Statement by Cathy Chase, President, Advocates for Highway and Auto Safety (Advocates), on Advance Notice of Proposed Rulemaking for Impaired Driving Prevention Technology
(Washington, D.C. | December 12, 2023) Today, the National Highway Traffic Safety Administration (NHTSA) released an Advance Notice of Proposed Rulemaking (ANPRM) to require advanced impaired driving technologies as standard equipment in new vehicles. This is a positive next step in completing Section 24220 of the bipartisan Infrastructure Investment and Jobs Act (Public Law 117-58); however, it is not time to celebrate until a comprehensive Final Rule is released. In 2021, 13,384 people were killed in motor vehicle crashes involving impaired drivers, making this issue a public health emergency. An analysis by the Insurance Institute for Highway Safety (IIHS) shows that impaired driving prevention systems could save over 10,000 lives per year once widely deployed.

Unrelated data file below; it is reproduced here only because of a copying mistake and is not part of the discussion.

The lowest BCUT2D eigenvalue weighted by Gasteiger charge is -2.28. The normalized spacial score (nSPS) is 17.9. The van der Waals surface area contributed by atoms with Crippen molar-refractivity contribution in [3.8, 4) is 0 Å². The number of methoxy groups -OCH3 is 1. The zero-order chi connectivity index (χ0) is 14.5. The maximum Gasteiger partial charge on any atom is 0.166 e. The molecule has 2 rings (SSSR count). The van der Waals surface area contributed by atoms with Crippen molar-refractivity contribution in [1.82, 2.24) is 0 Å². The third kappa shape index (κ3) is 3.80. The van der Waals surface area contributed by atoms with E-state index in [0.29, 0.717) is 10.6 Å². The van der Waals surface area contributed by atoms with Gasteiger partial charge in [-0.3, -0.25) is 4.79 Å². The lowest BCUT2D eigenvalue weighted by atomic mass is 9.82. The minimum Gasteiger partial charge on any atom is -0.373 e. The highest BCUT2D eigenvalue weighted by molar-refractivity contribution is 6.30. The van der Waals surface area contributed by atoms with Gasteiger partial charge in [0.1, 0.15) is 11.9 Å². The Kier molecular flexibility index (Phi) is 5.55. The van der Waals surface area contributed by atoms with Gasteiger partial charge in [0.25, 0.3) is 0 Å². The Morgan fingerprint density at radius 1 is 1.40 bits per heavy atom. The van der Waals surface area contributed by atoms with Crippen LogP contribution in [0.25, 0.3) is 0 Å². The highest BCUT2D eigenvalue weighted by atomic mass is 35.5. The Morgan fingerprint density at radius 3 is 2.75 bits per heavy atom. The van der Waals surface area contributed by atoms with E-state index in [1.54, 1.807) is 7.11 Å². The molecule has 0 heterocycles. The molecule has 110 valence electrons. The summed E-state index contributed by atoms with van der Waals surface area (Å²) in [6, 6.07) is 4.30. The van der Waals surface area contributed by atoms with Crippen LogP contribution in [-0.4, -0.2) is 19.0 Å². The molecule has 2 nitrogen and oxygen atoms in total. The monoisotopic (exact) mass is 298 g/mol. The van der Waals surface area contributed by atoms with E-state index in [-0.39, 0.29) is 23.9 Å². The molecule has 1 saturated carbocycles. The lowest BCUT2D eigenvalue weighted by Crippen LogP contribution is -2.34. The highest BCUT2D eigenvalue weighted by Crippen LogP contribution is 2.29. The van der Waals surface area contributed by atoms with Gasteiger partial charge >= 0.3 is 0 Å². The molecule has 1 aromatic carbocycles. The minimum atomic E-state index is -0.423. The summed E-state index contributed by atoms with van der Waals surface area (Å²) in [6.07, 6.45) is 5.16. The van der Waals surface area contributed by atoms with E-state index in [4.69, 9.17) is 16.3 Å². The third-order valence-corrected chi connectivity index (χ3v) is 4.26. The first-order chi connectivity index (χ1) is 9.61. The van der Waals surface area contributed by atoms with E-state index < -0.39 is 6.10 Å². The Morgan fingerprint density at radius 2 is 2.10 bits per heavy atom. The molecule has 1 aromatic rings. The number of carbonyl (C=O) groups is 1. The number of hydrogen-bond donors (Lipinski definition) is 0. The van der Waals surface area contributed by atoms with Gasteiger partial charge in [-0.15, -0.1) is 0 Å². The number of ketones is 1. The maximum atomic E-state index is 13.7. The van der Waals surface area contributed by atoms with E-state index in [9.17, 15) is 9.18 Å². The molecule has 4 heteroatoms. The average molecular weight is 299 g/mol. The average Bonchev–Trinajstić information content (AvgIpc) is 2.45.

Last week, we released our 2024 Roadmap to Safety, which recommended the need for safety technologies and improved safety standards to end impaired driving and to protect vehicle occupants and other road users. Mothers Against Drunk Driving (MADD) President Tess Rowland and other safety advocates joined us to release the report and call for immediate safety advances, including today’s announcement.
While Advocates welcomes the long-awaited news of the ANPRM, we urge NHTSA to promptly finish this critical rulemaking. We do not have the luxury of time when tens of thousands of lives can be saved in the next few years alone.
Note: Advocates is in the process of reviewing the ANPRM and will be submitting comments to the docket.
Advocates for Highway and Auto Safety is an alliance of consumer, medical, public health, law enforcement and safety groups and insurance companies and agents working together to make America’s roads safer. Advocates’ mission is the adoption of federal and state laws, policies and programs that prevent motor vehicle crashes, save lives, reduce injuries, and contain costs.